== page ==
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Bruce Wick

VP, Risk Management, California Professional Association of Specialty Contractors

Wick is the voice of reason on regulatory matters in construction safety, working with Cal/OSHA to craft standards that promote safety and level the playing field for employers who play by the rules.

Bruce WickResume: He has 25 years’ experience in risk management and insurance, providing education and consultation in workers’ comp, construction defects, Cal/OSHA and workplace safety.

Schools:  He has a degree in business administration from California State University, San Bernardino.


Injury and illness rates continue to decrease, with some exceptions. What's the next great leap forward in occupational safety and health?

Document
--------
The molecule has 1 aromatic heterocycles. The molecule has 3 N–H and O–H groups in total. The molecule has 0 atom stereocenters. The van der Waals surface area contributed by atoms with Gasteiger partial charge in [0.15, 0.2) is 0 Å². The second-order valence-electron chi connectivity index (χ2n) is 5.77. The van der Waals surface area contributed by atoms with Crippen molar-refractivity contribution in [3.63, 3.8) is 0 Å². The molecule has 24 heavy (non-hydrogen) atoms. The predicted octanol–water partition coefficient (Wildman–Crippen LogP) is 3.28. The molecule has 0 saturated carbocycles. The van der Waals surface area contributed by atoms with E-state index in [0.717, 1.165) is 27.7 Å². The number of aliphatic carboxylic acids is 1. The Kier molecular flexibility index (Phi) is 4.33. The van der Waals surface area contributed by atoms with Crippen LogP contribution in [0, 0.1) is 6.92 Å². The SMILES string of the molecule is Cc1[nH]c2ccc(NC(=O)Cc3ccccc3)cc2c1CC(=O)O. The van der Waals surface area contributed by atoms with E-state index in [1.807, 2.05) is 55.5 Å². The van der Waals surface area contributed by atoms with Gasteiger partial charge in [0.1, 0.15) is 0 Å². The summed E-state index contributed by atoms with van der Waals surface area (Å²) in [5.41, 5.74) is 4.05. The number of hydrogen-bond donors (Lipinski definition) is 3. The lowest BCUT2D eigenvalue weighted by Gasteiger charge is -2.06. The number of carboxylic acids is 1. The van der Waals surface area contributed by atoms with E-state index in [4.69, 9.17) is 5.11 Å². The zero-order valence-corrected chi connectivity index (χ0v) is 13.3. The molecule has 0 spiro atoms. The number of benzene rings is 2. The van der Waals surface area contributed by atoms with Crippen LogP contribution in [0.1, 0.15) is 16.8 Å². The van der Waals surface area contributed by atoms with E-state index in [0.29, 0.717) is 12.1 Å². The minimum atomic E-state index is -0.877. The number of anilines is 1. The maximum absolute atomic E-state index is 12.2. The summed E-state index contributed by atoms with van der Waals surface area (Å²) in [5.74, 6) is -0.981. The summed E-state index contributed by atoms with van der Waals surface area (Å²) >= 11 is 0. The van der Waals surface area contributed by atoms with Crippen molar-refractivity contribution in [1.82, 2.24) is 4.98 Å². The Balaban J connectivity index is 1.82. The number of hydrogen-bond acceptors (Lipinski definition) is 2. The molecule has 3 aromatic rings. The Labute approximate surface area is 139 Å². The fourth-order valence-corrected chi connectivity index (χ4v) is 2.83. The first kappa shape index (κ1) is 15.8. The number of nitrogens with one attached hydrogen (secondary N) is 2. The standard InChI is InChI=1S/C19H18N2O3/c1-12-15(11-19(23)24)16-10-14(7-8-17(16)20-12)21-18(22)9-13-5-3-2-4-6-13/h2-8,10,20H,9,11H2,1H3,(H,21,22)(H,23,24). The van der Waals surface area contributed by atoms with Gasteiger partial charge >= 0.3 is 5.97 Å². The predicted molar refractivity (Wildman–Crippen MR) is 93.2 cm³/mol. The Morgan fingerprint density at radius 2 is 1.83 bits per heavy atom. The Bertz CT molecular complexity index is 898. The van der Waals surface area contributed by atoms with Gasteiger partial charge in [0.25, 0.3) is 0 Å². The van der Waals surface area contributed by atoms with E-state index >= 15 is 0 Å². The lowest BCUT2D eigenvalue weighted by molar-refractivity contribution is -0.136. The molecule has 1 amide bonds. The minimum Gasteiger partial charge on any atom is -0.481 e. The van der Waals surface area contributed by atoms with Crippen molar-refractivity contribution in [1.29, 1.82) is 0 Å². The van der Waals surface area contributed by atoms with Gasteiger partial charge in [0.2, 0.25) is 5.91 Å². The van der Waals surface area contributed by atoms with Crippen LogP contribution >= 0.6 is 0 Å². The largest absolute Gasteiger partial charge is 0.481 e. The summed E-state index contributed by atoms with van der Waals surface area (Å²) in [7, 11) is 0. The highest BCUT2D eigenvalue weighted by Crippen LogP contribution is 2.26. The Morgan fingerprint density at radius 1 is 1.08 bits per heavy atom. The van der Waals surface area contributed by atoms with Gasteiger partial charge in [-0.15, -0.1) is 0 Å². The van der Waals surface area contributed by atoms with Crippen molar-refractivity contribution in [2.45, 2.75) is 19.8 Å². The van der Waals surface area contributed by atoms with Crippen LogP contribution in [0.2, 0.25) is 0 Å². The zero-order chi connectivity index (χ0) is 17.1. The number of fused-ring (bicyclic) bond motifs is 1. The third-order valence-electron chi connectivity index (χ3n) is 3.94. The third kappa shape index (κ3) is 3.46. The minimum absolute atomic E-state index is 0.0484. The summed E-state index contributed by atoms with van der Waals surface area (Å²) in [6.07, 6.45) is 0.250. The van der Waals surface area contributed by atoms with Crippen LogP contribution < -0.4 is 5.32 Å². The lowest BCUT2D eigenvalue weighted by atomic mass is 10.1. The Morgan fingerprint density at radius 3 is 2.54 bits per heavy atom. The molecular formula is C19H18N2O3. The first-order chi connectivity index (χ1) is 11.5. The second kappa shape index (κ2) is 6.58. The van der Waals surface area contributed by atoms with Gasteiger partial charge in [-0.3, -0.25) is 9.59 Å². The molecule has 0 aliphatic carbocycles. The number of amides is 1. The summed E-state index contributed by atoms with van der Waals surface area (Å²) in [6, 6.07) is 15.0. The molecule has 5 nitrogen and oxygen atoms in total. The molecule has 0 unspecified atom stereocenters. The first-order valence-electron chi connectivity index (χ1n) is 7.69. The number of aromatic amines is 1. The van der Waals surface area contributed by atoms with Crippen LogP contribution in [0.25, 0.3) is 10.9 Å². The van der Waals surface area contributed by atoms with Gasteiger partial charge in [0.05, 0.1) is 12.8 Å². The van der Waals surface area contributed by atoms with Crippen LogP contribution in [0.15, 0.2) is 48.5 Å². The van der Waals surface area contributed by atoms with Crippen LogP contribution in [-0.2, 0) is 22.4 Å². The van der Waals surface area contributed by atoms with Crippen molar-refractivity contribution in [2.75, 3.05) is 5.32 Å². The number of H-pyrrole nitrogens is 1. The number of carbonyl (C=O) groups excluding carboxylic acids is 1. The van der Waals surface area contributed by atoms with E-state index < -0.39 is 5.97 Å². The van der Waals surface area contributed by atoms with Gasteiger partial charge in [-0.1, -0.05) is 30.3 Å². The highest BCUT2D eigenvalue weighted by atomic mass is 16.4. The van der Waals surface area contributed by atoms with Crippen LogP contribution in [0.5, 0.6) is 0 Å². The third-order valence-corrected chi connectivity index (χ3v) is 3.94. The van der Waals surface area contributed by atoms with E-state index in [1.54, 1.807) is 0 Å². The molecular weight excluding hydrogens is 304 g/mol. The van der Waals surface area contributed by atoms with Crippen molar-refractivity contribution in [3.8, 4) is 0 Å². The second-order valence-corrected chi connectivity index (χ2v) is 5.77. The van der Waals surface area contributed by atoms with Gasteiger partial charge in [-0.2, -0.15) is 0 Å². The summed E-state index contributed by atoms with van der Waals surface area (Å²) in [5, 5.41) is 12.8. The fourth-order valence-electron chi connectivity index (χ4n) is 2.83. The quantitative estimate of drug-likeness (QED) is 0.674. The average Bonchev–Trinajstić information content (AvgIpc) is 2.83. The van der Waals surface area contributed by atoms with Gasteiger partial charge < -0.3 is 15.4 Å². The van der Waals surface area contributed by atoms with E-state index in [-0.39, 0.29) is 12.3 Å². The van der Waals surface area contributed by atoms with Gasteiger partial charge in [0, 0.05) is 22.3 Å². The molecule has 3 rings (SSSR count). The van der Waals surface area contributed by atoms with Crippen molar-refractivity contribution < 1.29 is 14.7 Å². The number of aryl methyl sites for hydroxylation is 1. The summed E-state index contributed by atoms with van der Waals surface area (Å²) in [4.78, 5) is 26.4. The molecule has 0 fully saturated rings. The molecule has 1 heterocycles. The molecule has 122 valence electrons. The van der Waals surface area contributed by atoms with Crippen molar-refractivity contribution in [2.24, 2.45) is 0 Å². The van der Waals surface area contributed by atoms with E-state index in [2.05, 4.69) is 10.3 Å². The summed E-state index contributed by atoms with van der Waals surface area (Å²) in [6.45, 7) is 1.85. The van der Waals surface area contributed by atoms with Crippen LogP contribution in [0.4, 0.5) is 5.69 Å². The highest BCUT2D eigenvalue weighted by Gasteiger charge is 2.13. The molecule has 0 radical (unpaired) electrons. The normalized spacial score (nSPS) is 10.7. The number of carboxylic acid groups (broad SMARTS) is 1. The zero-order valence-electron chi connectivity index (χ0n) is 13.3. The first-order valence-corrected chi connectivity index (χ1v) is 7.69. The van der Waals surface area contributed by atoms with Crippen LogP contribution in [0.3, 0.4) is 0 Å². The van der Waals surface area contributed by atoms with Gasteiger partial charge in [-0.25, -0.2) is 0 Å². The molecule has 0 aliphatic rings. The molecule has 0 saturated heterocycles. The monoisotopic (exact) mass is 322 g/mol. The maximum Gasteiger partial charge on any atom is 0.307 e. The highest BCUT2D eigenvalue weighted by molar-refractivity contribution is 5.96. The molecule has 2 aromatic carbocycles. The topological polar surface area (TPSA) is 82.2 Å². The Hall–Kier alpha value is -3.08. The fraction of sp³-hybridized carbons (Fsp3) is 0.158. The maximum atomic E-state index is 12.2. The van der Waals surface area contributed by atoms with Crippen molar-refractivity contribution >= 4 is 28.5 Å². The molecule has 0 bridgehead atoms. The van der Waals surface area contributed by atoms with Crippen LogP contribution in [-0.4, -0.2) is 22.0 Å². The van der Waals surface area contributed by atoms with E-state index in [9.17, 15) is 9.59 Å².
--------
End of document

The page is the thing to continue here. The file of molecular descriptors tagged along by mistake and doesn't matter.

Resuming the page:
I do think creating standards for tools and equipment that are almost worldwide in scope would allow manufacturers of these products to do R&D in an informed way so they can put innovative and safer products on the market. That’s especially true in construction. 

We try to make one tool fit many jobs. What if it cost me $100,000 to develop a tool in R&D? Is that tool being sold in California because their regs say one thing, or across the country because federal OSHA says something different? Or how about across the world? The bigger your marketplace, the bigger your opportunity. 

So that is something I think is going to fuel innovation and cost-effective safety innovations. To me it is the idea of industry itself pushing for standards that are effective and achievable.